Were you able to deliver the app on time? Tell us about what you were able to accomplish.

We were able to deliver an app. It was a very complicated app, with 40 or 50 screens, covering many business processes — uploading/downloading documents, sending emails from the app, etc. But once our guys spent some time learning the toolkit and doing online training with LANSA for a few weeks, we launched the app with 100% cutover. It was well-received, very few issues, and it brought all that information into other existing IT processes — business intelligence, automated file management, and workflows we do with other systems. We even had a guy who wasn’t an app developer, who was more of an infrastructure guy. He picked it up very quickly and is now part of our team working in the LANSA environment. 

You had a number of people you had to serve with this app. Did you prototype it and get feedback?

Yes, we used LANSA along the way to demonstrate screenshots and flow, and different use cases. We met with users every couple of weeks to ensure we were on the right course and that they could get behind it. It worked out well.

Did you deliver this application faster than the open-source approach you were looking at?

Yes, our developers were productive after just a little training. Using LANSA was faster when we were showing stakeholders along the way, making changes, and course-correcting the product with users. And after we launched, being able to fix a bug and add functionality are not only faster, but the team now prefers to work in the LANSA environment. We also did an add-on to the application to enable our field service team to schedule their work. They’d been using various spreadsheets for scheduling, and we replaced that approach with a lighter app … using the Google Material Design framework from LANSA. We just showed our users how to use it on their phones. We wanted to get the functionality down to the phone, and the framework from LANSA made it very easy.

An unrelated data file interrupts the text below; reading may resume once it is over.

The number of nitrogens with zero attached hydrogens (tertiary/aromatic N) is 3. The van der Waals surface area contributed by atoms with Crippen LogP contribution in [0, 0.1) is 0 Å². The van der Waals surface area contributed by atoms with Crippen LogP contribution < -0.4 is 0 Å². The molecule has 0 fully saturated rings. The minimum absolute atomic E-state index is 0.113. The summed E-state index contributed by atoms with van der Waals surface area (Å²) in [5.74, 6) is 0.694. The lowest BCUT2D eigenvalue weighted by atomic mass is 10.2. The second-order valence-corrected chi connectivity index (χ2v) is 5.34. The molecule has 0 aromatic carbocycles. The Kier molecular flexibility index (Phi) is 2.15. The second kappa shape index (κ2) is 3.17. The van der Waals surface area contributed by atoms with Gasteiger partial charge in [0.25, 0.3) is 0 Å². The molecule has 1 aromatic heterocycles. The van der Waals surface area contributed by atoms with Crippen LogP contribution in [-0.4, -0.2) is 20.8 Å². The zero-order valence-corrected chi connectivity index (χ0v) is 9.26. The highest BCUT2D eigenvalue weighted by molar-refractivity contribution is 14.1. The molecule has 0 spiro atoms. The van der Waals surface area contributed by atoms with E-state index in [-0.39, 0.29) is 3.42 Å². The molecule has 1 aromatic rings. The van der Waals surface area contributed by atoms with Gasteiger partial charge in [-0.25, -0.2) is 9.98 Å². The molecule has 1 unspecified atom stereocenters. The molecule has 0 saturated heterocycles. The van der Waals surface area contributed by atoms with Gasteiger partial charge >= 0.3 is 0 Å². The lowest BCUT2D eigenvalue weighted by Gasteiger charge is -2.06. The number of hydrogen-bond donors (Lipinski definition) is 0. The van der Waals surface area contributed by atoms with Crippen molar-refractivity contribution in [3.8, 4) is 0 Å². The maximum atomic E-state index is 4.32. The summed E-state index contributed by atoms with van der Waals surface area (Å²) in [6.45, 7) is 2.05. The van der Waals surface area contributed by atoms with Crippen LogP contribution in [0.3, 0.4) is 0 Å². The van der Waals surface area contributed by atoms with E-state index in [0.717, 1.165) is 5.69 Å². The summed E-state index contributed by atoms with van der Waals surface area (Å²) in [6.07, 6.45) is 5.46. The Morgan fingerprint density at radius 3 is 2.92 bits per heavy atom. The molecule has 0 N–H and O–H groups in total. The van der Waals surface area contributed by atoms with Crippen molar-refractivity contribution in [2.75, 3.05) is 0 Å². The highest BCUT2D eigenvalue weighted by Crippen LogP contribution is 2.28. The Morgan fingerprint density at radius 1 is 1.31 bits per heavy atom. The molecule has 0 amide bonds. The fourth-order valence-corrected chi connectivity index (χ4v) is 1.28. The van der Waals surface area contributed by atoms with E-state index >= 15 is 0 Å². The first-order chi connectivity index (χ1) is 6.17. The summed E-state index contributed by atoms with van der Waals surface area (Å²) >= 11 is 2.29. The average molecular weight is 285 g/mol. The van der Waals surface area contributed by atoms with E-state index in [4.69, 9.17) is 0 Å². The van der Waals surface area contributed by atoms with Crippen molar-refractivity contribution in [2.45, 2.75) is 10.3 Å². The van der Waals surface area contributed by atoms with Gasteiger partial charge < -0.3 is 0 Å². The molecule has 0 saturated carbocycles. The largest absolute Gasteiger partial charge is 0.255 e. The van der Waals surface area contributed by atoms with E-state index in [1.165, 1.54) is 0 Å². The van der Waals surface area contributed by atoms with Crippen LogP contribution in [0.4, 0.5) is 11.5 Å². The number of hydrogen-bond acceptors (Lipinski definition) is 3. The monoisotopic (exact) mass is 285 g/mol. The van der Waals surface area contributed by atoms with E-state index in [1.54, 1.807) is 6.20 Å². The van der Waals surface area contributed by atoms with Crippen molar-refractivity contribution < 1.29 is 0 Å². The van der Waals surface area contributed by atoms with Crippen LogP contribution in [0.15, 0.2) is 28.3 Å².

Do you have any advice for an IT leader looking at low code?

You have to think about the business, and that means maybe you let go of some control of the development environment. Developers tend to spend way too much time on details and sometimes just have to accept what the tool has to offer. After all, you’re trying to deliver business value. There’s still a bit of learning the low-code solution at first, but that’s because LANSA offers a very robust toolkit. Our old dogs learned new concepts relatively quickly though. And also, your vendor has to invest in the platform and communicate its vision. And LANSA has done that, consistently innovating and adding new functionality.

Learn more

Delivering a complex core application is never easy, but Brunswick Bowling did just that using LANSA. Brunswick took an existing core-business application and used LANSA to modernize it so the app could more efficiently serve the business. You can read the full case study of how Brunswick Bowling built its full-stack, enterprise-grade app using LANSA here.

To learn more about LANSA’s low-code development platform and how it can help increase developer productivity and reduce costs, visit www.lansa.com.